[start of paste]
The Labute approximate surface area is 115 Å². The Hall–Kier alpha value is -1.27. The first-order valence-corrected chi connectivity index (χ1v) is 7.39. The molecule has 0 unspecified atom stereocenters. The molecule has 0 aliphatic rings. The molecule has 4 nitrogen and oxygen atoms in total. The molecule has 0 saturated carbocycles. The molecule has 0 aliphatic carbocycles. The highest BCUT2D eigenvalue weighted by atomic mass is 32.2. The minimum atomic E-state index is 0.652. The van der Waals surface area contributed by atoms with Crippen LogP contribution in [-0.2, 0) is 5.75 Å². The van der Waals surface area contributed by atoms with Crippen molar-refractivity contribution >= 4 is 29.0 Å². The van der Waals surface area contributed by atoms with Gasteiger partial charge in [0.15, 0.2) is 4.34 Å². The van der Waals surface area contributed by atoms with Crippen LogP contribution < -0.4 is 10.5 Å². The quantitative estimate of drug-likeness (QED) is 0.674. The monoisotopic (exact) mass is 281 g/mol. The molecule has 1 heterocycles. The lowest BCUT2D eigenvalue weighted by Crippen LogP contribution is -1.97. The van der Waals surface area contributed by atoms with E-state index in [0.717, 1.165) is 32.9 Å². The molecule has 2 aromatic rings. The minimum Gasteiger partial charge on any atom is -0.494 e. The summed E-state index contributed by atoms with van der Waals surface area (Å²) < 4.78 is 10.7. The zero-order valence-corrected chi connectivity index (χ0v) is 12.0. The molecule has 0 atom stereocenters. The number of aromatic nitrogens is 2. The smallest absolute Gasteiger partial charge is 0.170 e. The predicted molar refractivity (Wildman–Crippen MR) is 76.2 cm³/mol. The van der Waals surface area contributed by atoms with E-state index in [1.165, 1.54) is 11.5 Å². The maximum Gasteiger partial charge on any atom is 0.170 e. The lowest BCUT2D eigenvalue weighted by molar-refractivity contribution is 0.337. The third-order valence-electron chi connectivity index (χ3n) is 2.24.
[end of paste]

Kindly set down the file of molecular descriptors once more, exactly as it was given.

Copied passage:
The Labute approximate surface area is 115 Å². The Hall–Kier alpha value is -1.27. The first-order valence-corrected chi connectivity index (χ1v) is 7.39. The molecule has 0 unspecified atom stereocenters. The molecule has 0 aliphatic rings. The molecule has 4 nitrogen and oxygen atoms in total. The molecule has 0 saturated carbocycles. The molecule has 0 aliphatic carbocycles. The highest BCUT2D eigenvalue weighted by atomic mass is 32.2. The minimum atomic E-state index is 0.652. The van der Waals surface area contributed by atoms with Crippen LogP contribution in [-0.2, 0) is 5.75 Å². The van der Waals surface area contributed by atoms with Crippen molar-refractivity contribution >= 4 is 29.0 Å². The van der Waals surface area contributed by atoms with Gasteiger partial charge in [0.15, 0.2) is 4.34 Å². The van der Waals surface area contributed by atoms with Crippen LogP contribution < -0.4 is 10.5 Å². The quantitative estimate of drug-likeness (QED) is 0.674. The monoisotopic (exact) mass is 281 g/mol. The molecule has 1 heterocycles. The lowest BCUT2D eigenvalue weighted by Crippen LogP contribution is -1.97. The van der Waals surface area contributed by atoms with E-state index in [0.717, 1.165) is 32.9 Å². The molecule has 2 aromatic rings. The minimum Gasteiger partial charge on any atom is -0.494 e. The summed E-state index contributed by atoms with van der Waals surface area (Å²) < 4.78 is 10.7. The zero-order valence-corrected chi connectivity index (χ0v) is 12.0. The molecule has 0 atom stereocenters. The number of aromatic nitrogens is 2. The smallest absolute Gasteiger partial charge is 0.170 e. The predicted molar refractivity (Wildman–Crippen MR) is 76.2 cm³/mol. The van der Waals surface area contributed by atoms with E-state index in [1.165, 1.54) is 11.5 Å². The maximum Gasteiger partial charge on any atom is 0.170 e. The lowest BCUT2D eigenvalue weighted by molar-refractivity contribution is 0.337. The third-order valence-electron chi connectivity index (χ3n) is 2.24.